Providing proper bowls can greatly reduce whisker stress and ensure your cat remains properly hydrated. Select bowls that are wider than your cat’s head and don’t force them to immerse their whiskers too far. This allows cats to lap water efficiently while avoiding fatigue.

Preference for Fresh Water

Cats tend to prefer fresh, flowing water over standing water. According to Treehugger, cats are very sensitive to taste and will avoid drinking water that has been sitting out too long. Stagnant water lacks oxygenation and can start to grow bacteria, causing it to taste and smell unappealing to cats.

This is why many cats are drawn to running water sources like faucets or fountains. The movement oxygenates the water, keeping it tasting and smelling fresh. Cats also seem to find the flowing, dripping motion of running water intriguing. It activates their natural hunting instincts, even if they aren’t actually trying to catch the water. The sound of running water may also get a cat’s attention more easily than still water in a bowl.

To keep your cat hydrated, try using a fountain or filtered water dish to provide them with fresher tasting water than what accumulates in a stagnant bowl. Refilling their water frequently with cool, fresh water can also make it more enticing for finicky felines. Locating multiple water sources around your home provides more opportunities for your cat to drink. Ultimately, providing fresh, appealing water will encourage better hydration.

Fountains and Filters

Cats generally prefer fresh, flowing water over stagnant water. This is why many cat owners invest in a cat fountain or water dispenser. Cat fountains provide continuously circulating water, which helps encourage cats to drink more. The moving water also aerates the water with oxygen, which makes it more appealing to cats.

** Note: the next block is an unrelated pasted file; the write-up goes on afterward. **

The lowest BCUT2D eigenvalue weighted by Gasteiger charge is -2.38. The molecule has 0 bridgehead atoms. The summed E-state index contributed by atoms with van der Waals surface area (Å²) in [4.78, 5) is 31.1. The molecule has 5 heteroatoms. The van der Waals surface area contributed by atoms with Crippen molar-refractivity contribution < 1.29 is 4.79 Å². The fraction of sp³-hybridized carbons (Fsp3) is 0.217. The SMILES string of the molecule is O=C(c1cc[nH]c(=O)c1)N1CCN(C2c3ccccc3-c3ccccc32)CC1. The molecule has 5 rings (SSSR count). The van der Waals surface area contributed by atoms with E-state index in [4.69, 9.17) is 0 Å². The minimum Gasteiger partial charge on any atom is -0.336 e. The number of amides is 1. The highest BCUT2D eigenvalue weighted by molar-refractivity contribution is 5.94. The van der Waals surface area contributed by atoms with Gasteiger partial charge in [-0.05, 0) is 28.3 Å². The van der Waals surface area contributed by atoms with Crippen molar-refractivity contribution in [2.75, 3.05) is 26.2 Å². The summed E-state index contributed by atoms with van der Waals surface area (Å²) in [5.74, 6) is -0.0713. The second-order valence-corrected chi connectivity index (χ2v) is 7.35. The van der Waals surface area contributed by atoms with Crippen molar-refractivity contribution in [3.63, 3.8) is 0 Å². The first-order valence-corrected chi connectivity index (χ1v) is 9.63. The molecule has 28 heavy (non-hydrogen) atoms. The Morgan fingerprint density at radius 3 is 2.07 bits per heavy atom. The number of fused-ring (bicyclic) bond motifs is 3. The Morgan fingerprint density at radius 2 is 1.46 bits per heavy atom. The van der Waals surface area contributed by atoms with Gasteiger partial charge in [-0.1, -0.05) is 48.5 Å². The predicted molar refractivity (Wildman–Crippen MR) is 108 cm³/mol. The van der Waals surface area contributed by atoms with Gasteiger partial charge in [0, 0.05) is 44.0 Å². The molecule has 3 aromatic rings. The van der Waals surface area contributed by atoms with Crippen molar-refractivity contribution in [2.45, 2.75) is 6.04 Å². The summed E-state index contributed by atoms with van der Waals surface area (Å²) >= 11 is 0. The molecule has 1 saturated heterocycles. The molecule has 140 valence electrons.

Some of the best cat water fountains recommended by veterinarians and experts include the Catit Flower Fountain, the PetSafe Drinkwell Pagoda Fountain, and the Pioneer Pet Raindrop Fountain [1]. These fountains hold several liters of water and use built-in filtration systems to remove impurities and keep the water fresh. Replaceable carbon filters help remove bad tastes and odors from tap water.

cat fountain

By providing a constantly circulating supply of filtered, oxygenated water, cat fountains can encourage cats to drink more often. This helps promote urinary tract health and proper kidney function.

Water Near Food

Cats prefer their water source separated from their food. This mimics natural hunting behaviors where water sources are separate from the location of catching prey. Keeping food and water bowls in separate places taps into a cat’s natural instincts.

According to Where To Put Cat Food & Water Bowls, cats do not like having their food and water bowls next to each other. It is better to keep them in entirely different locations, as cats view these as separate resources.

Where to put your cats food & water bowls explains that many pet stores sell combination food and water bowl stands. However, this setup does not align with a cat’s preferences. Cats want their food and water sources distinctly separated in the home.

cat food and water bowls


Cats have a unique way of drinking water that is optimized for their feline abilities. They lap water up with the top of their tongue, slightly opening their mouth to create a spoon-like shape. Their rough tongue is able to pull water up rapidly in this manner. Cats also avoid submerging their whiskers when drinking to prevent overstimulation. This allows them to drink quickly without getting water in their nose. Overall, housecats prefer to drink fresh, cool water that is placed away from their food sources. Providing a fountain or filtered water source can encourage proper hydration. While cats do not drink as much water as other pets, their specialized lapping method allows them to take in the fluids they need to stay healthy.